For completeness, the flying-after-diving guidelines for recreational diving call for a minimum 12-hour surface interval (SI) after single no-decompression dives, an 18-hour SI after multiple dives per day or multiple consecutive days of diving, and a "substantially longer" than 18-hour SI after decompression dives (Sheffield and Vann 2004). The "substantially longer" text was used to acknowledge the fact that we did not have sufficient data for precise recommendations, but it is a common rule of thumb that a 24-hour SI is desirable for decompression dives.

The DAN® flying-after-diving guidelines are applied to the altitude range of 2,000-8,000 feet. Exposures to altitudes below this range are ignored, and exposures to greater altitudes are not recommended after diving until all excess inert gas is eliminated. In comparison, the U.S. Navy uses 1,000 feet as the threshold for altitude exposure. An interesting fact is that the U.S. Navy tables rely on most of the same data used to generate the DAN guidelines. The specific guidance for different exposure profiles is primarily based on mathematical manipulation of the same data, not additional experimental data.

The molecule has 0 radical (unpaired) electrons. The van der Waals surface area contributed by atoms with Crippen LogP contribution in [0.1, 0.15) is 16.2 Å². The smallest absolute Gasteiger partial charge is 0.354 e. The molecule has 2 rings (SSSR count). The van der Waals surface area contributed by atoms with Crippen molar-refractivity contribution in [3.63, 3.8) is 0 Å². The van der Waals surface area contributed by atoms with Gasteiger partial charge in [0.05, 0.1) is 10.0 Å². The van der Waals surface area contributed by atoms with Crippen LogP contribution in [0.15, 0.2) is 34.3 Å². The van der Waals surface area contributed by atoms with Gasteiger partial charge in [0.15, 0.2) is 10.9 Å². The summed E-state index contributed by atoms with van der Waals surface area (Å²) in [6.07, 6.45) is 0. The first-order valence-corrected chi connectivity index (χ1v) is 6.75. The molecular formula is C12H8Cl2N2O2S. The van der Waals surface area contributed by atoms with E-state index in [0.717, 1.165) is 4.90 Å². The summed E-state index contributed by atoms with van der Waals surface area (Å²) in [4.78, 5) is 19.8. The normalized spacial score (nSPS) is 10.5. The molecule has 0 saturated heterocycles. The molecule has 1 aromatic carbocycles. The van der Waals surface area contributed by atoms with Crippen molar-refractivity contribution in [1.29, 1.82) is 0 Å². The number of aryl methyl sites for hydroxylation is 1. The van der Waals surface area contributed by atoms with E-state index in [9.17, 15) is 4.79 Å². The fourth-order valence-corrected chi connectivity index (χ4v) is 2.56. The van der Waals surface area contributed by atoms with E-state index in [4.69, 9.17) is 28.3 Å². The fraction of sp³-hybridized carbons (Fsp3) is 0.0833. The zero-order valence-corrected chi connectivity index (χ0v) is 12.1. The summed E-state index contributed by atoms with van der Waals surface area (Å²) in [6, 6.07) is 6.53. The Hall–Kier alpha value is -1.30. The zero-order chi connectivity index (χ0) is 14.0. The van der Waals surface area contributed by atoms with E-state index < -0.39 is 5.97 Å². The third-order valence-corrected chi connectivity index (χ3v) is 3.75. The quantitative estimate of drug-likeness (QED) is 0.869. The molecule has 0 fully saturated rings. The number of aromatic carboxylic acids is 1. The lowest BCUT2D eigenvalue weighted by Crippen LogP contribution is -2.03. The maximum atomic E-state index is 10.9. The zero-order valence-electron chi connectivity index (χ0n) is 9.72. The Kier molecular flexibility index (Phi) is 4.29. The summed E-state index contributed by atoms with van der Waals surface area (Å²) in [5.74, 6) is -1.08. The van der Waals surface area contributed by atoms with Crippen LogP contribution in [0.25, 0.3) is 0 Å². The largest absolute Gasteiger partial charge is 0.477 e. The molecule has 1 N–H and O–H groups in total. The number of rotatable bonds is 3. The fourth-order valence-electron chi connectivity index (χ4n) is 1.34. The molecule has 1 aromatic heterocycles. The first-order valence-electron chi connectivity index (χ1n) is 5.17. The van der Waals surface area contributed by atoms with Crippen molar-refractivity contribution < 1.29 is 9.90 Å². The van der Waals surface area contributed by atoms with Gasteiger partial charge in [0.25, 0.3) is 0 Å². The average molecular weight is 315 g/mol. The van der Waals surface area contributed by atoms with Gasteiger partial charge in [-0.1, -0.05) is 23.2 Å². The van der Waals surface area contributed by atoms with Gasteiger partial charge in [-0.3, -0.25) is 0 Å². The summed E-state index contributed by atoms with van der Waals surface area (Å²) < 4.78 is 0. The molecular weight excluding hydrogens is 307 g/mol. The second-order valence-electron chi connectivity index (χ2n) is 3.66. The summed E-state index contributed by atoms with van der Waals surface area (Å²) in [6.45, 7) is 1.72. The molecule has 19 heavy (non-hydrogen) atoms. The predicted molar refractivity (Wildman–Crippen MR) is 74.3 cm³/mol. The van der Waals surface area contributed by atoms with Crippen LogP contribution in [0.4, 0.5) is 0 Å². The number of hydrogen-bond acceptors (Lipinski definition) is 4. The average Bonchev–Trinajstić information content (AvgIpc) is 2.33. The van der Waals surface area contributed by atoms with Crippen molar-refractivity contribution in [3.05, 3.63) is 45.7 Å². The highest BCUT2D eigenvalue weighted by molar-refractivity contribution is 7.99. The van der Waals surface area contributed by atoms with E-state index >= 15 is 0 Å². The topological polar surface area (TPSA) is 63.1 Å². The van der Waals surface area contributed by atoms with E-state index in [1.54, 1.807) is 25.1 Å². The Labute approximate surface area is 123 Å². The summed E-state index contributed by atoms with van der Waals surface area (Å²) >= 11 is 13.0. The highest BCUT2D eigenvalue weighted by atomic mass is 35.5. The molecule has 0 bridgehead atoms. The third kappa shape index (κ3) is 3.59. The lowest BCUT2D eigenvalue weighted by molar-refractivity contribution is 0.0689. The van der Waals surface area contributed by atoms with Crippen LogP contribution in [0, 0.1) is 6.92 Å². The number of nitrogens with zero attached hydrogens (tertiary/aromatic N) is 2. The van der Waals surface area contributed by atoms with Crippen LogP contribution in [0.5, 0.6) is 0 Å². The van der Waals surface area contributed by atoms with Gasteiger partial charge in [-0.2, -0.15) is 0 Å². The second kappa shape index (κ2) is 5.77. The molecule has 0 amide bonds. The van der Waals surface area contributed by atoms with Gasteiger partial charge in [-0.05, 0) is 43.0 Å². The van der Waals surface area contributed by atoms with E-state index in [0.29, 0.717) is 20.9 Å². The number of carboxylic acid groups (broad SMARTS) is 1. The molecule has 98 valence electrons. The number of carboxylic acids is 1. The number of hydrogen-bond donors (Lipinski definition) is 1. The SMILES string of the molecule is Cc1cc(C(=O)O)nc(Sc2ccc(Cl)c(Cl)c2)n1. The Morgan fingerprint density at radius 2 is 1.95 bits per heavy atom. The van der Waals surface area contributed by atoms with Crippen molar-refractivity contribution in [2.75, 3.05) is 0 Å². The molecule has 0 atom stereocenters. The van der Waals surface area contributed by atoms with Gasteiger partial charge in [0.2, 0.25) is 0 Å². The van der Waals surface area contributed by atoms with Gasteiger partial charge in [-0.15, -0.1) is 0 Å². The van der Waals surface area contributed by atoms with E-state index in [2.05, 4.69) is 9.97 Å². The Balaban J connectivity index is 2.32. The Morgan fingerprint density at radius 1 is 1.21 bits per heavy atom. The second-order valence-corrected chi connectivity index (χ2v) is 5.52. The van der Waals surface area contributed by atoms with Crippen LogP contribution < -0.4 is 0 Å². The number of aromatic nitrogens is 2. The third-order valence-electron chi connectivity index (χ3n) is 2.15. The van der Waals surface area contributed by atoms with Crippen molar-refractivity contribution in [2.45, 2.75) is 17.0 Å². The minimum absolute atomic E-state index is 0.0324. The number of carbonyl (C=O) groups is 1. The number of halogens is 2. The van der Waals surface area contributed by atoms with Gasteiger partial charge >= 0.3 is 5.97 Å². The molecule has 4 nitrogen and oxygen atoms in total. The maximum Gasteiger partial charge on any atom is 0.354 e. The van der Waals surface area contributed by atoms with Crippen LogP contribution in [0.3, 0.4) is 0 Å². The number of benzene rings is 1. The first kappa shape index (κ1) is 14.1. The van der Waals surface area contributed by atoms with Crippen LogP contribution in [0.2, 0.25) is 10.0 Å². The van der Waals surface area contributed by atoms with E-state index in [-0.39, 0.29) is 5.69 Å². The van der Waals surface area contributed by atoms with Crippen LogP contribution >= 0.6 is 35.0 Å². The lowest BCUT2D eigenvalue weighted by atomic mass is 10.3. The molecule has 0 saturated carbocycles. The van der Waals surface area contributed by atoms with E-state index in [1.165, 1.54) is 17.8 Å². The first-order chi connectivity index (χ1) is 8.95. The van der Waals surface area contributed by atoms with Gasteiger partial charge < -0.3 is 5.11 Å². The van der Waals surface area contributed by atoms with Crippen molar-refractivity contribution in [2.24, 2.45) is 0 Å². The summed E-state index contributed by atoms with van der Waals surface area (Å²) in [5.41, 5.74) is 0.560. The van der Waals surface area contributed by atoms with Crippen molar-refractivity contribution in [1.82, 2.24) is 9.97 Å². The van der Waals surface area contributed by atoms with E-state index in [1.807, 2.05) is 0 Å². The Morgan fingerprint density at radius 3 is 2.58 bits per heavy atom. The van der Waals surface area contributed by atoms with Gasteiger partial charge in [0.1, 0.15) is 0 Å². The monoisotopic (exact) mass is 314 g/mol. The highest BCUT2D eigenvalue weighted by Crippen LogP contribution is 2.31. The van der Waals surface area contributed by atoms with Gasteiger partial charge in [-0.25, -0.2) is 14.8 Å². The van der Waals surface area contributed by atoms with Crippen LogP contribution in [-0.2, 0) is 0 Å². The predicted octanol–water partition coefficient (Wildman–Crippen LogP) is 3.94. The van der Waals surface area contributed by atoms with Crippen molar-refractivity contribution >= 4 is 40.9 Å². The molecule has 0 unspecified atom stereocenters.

— Neal W. Pollock, Ph.D.

References
Sheffield P, Vann RD, eds. DAN Flying After Diving Workshop Proceedings. Durham, NC: Divers Alert Network, 2004.

U.S. Navy Diving Manual, Volume 2, Revision 6. NAVSEA 0910-LP-106-0957. Washington, DC: Naval Sea Systems Command, 2008: Chapter 9.




I have noticed that beginning scuba divers often get nosebleeds after dives. What causes them?
Divers, especially new divers, sometimes report nosebleeds after diving primarily because they are unaware of the importance of equalizing the sinuses and middle ears. The barotrauma that results when the sinuses are not equalized can cause blood vessels in the lining of the nose to burst. These vessels lie very close to the mucous membranes that line the nose and sinuses, and the blood can come from either of these linings. This type of barotrauma, generally the result of air being trapped within the sinuses, is not always painful, though the presence of blood can be disconcerting. With this type of injury, blood can also run down the back of the throat or pool in the sinus below the eye and emerge later. It can also act as a growth medium for bacteria and lead to sinus infections.